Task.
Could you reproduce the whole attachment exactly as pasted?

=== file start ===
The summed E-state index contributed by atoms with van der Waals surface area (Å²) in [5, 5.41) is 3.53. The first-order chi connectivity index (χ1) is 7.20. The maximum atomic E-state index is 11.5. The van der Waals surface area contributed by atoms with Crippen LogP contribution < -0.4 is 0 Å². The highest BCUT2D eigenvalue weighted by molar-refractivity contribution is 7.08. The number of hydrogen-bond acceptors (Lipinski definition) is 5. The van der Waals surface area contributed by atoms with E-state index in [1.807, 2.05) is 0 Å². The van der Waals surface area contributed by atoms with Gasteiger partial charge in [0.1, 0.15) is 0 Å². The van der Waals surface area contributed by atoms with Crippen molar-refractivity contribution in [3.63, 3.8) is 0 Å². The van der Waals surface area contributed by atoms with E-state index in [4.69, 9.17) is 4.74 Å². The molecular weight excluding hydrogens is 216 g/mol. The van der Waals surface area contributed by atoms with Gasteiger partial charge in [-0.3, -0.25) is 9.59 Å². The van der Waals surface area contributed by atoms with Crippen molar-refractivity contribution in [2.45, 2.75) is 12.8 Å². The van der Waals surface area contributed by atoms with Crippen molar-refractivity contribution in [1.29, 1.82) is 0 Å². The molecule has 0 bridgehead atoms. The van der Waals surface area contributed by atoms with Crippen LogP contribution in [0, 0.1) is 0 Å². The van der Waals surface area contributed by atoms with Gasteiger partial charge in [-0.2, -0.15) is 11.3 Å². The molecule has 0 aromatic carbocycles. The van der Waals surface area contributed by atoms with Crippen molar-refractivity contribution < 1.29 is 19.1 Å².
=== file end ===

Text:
The summed E-state index contributed by atoms with van der Waals surface area (Å²) in [5, 5.41) is 3.53. The first-order chi connectivity index (χ1) is 7.20. The maximum atomic E-state index is 11.5. The van der Waals surface area contributed by atoms with Crippen LogP contribution < -0.4 is 0 Å². The highest BCUT2D eigenvalue weighted by molar-refractivity contribution is 7.08. The number of hydrogen-bond acceptors (Lipinski definition) is 5. The van der Waals surface area contributed by atoms with E-state index in [1.807, 2.05) is 0 Å². The van der Waals surface area contributed by atoms with Gasteiger partial charge in [0.1, 0.15) is 0 Å². The van der Waals surface area contributed by atoms with Crippen molar-refractivity contribution in [3.63, 3.8) is 0 Å². The van der Waals surface area contributed by atoms with E-state index in [4.69, 9.17) is 4.74 Å². The molecular weight excluding hydrogens is 216 g/mol. The van der Waals surface area contributed by atoms with Gasteiger partial charge in [-0.3, -0.25) is 9.59 Å². The van der Waals surface area contributed by atoms with Crippen molar-refractivity contribution in [2.45, 2.75) is 12.8 Å². The van der Waals surface area contributed by atoms with Crippen molar-refractivity contribution in [1.29, 1.82) is 0 Å². The molecule has 0 bridgehead atoms. The van der Waals surface area contributed by atoms with Crippen LogP contribution in [0, 0.1) is 0 Å². The van der Waals surface area contributed by atoms with Gasteiger partial charge in [-0.2, -0.15) is 11.3 Å². The molecule has 0 aromatic carbocycles. The van der Waals surface area contributed by atoms with Crippen molar-refractivity contribution < 1.29 is 19.1 Å².